(This is a reprint from NewsBred)
It’s not as much a matter of choice for India as it is for Russia. India media might be scripting a Russia factor in fractured Indo-China relations but you ought to know better.
India’s defence minister Rajnath Singh is in Moscow. The foreign ministers of two nations joined their Chinese counterpart for a virtual dialogue on Tuesday. Both are pre-arranged engagements, not an offshoot of Galwan Valley. Yet hopes are injected that Russia would play a peacemaker. I suggest you examine the evidence than suffer a hangover which is a druggie’s profile the morning after.
Sure, Russia is India’s biggest defence exporter. The two leaders Vladimir Putin and Narendra Modi share a rare warmth. They have reset economic ties to the extent that the target of $30 billion is revised to $50 billion by 2025. The two have a strategic partnership. Both need each other for trade corridors. Both have stood by each other on global forums. The two have not stopped liking each other in last seven decades.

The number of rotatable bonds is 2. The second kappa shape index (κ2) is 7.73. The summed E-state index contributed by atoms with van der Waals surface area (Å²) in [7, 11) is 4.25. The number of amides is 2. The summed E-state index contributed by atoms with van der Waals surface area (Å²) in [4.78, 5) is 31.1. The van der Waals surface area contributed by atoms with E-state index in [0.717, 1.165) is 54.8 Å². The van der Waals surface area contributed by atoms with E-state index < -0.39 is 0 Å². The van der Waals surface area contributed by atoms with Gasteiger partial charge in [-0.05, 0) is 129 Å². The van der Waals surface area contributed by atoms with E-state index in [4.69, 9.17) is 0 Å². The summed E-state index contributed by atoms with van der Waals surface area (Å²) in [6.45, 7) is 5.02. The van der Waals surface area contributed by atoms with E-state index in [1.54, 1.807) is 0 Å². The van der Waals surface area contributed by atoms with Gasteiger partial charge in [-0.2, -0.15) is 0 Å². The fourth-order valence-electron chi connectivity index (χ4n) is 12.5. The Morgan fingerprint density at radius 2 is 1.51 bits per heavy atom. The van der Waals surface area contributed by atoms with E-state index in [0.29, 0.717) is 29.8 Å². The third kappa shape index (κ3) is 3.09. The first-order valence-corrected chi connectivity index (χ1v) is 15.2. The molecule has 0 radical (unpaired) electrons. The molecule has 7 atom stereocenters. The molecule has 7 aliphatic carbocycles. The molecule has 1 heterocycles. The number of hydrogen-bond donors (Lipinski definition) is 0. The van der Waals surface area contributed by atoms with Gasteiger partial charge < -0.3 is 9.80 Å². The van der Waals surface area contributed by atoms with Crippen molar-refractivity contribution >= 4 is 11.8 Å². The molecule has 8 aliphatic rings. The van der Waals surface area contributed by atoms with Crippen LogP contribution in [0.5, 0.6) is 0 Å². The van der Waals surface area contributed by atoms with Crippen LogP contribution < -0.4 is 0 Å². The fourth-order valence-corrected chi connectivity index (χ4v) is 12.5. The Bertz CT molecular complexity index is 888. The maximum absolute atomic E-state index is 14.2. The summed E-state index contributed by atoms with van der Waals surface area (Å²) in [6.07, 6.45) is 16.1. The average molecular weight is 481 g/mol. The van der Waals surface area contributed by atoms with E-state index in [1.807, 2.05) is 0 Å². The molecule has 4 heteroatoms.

But Russia is no big brother to India. India’s economy is more than twice the size of Russia. India’s arm buys are falling vis-à-vis Russia and leapfrogging with Israel, France, the United States etc. Tourism isn’t quite booming between the two nations.
On the contrary, Russia can’t do without China. Its’ trade with China is worth over a hundred billion dollars. It has a $400 billion energy deal with China. Both share a global vision in Indo-Pacific even though Russia, on its own, has little to lose on that sea expanse. Both see in the United States an implacable rival. Both are looking after each other’s backs. You help us mate if submarines snarl in South China Sea. We look after you if NATO rolls down tanks in Eastern Europe. No formal pact, just a wink in the eye is good enough.
So, Russia could use its good offices to bring the two Asian adversaries on the table. But it can’t prevent a martial discord turning into a divorce. It doesn’t have that bargaining chip. If it was valued this big by China, the latter would’ve taken Russians into confidence before the Galwan Valley misadventure. And if they did take Moscow into confidence, and still went ahead, it’s worse.
It’s for Russia to plot its future in the 21st century. Its present woes began when it took control of Crimea after a referendum in 2014. The US-led sanctions in its wake are crippling.